§ MR. GIBSON
asked Mr. Chancellor of the Exchequer, Whether it is a fact that the Irish Land Commission on all sales of land effected through them require the redemption of all quit and Crown rents, and all tithe rent-charges payable out of same; what rate do the Government now require for the purchase or redemption of such rents and rent-charges; and, whether, having regard to the great fall in the price of Irish land, and the present condition and circumstances of Ireland, he will direct that in future there be a substantial reduction of such rates?
§ MR. COURTNEY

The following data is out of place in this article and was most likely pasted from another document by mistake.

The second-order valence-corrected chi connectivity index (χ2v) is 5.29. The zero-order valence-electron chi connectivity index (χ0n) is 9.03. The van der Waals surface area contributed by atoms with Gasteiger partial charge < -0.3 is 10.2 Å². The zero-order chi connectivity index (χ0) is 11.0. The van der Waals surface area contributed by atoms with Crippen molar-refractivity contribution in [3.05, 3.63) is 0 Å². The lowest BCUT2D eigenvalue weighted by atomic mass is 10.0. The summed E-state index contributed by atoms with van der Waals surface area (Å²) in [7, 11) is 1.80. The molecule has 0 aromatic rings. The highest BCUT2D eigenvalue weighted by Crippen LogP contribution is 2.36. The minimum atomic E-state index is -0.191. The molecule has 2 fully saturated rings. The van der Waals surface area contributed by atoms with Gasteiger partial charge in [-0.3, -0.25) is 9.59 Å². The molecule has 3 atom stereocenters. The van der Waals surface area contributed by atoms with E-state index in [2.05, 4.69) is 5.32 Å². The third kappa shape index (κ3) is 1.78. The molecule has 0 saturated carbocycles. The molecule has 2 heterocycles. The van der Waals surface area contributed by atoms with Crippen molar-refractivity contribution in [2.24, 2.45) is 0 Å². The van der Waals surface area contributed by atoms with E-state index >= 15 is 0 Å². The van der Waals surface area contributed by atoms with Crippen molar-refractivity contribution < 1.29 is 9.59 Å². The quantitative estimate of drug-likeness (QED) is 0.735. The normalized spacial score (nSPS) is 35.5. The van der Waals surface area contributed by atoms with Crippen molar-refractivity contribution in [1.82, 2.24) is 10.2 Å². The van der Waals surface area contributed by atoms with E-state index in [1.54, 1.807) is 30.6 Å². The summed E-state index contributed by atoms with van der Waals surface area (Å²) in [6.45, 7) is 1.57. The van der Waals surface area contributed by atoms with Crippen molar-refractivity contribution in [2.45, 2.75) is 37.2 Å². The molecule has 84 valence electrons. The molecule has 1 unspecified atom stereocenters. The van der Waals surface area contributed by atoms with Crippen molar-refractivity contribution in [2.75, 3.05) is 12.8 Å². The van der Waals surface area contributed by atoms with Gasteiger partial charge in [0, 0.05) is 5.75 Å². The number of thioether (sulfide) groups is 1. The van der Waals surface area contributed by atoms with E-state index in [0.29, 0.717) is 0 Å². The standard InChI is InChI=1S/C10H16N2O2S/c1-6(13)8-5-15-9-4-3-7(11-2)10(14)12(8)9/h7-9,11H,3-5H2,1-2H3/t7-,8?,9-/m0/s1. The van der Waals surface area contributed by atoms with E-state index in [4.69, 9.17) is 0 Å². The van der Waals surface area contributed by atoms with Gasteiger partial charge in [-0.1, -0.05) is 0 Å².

I believe the Land Commission require commutation of these charges on land which passes through their hands. This course has the advantage of giving the purchaser a title free from all encumbrances, and also of enabling him to obtain a larger advance from the Land Commission than would be possible if they remained outstanding. Quit rent and Crown rent are sold at 28 or 30 years' purchase, according as the amount in one proposal exceeds, or does not exceed, £1 a-year, these rates having been fixed in 1854. These charges take precedence, both of the landlord's and of the tenant's interest in the land; and as there is no evidence of a decrease in the total value of these two interests since 1854, there seems no reason for altering the terms of commutation. The quit and Crown rents are a very secure form of revenue, being easy and inexpensive to collect, and the arrears upon them are small. As regards tithe rent charges, the price of commutation is fixed by statute at 22½ years' purchase.